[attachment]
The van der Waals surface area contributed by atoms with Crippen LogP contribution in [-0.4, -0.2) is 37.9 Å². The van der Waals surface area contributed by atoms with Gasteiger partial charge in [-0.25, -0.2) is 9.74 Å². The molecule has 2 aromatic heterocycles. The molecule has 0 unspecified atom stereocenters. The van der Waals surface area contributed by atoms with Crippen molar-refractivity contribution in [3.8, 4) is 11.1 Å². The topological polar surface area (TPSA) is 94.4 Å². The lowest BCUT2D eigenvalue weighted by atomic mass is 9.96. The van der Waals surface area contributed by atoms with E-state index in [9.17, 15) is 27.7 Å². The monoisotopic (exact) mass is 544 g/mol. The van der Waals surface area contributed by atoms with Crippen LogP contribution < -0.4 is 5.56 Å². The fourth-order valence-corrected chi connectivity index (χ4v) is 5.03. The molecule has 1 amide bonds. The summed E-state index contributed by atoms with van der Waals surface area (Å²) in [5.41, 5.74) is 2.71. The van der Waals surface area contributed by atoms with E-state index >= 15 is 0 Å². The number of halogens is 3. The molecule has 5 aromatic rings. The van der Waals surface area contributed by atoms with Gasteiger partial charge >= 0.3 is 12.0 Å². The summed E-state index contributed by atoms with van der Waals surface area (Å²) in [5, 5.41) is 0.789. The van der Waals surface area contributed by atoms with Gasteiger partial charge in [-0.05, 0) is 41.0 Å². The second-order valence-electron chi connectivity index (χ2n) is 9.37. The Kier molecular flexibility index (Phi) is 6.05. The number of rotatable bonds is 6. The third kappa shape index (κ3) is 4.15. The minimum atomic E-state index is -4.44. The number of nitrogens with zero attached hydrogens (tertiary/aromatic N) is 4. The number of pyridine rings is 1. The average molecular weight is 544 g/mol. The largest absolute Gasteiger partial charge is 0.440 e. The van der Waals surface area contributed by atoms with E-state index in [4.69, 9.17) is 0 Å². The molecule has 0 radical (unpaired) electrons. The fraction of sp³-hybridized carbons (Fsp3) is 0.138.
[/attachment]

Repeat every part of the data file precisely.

The van der Waals surface area contributed by atoms with Crippen LogP contribution in [-0.4, -0.2) is 37.9 Å². The van der Waals surface area contributed by atoms with Gasteiger partial charge in [-0.25, -0.2) is 9.74 Å². The molecule has 2 aromatic heterocycles. The molecule has 0 unspecified atom stereocenters. The van der Waals surface area contributed by atoms with Crippen molar-refractivity contribution in [3.8, 4) is 11.1 Å². The topological polar surface area (TPSA) is 94.4 Å². The lowest BCUT2D eigenvalue weighted by atomic mass is 9.96. The van der Waals surface area contributed by atoms with E-state index in [9.17, 15) is 27.7 Å². The monoisotopic (exact) mass is 544 g/mol. The van der Waals surface area contributed by atoms with Crippen LogP contribution < -0.4 is 5.56 Å². The fourth-order valence-corrected chi connectivity index (χ4v) is 5.03. The molecule has 1 amide bonds. The summed E-state index contributed by atoms with van der Waals surface area (Å²) in [5.41, 5.74) is 2.71. The van der Waals surface area contributed by atoms with E-state index >= 15 is 0 Å². The number of halogens is 3. The molecule has 5 aromatic rings. The van der Waals surface area contributed by atoms with Gasteiger partial charge >= 0.3 is 12.0 Å². The summed E-state index contributed by atoms with van der Waals surface area (Å²) in [5, 5.41) is 0.789. The van der Waals surface area contributed by atoms with Gasteiger partial charge in [-0.05, 0) is 41.0 Å². The second-order valence-electron chi connectivity index (χ2n) is 9.37. The Kier molecular flexibility index (Phi) is 6.05. The number of rotatable bonds is 6. The third kappa shape index (κ3) is 4.15. The minimum atomic E-state index is -4.44. The number of nitrogens with zero attached hydrogens (tertiary/aromatic N) is 4. The number of pyridine rings is 1. The average molecular weight is 544 g/mol. The largest absolute Gasteiger partial charge is 0.440 e. The van der Waals surface area contributed by atoms with E-state index in [4.69, 9.17) is 0 Å². The molecule has 0 radical (unpaired) electrons. The fraction of sp³-hybridized carbons (Fsp3) is 0.138.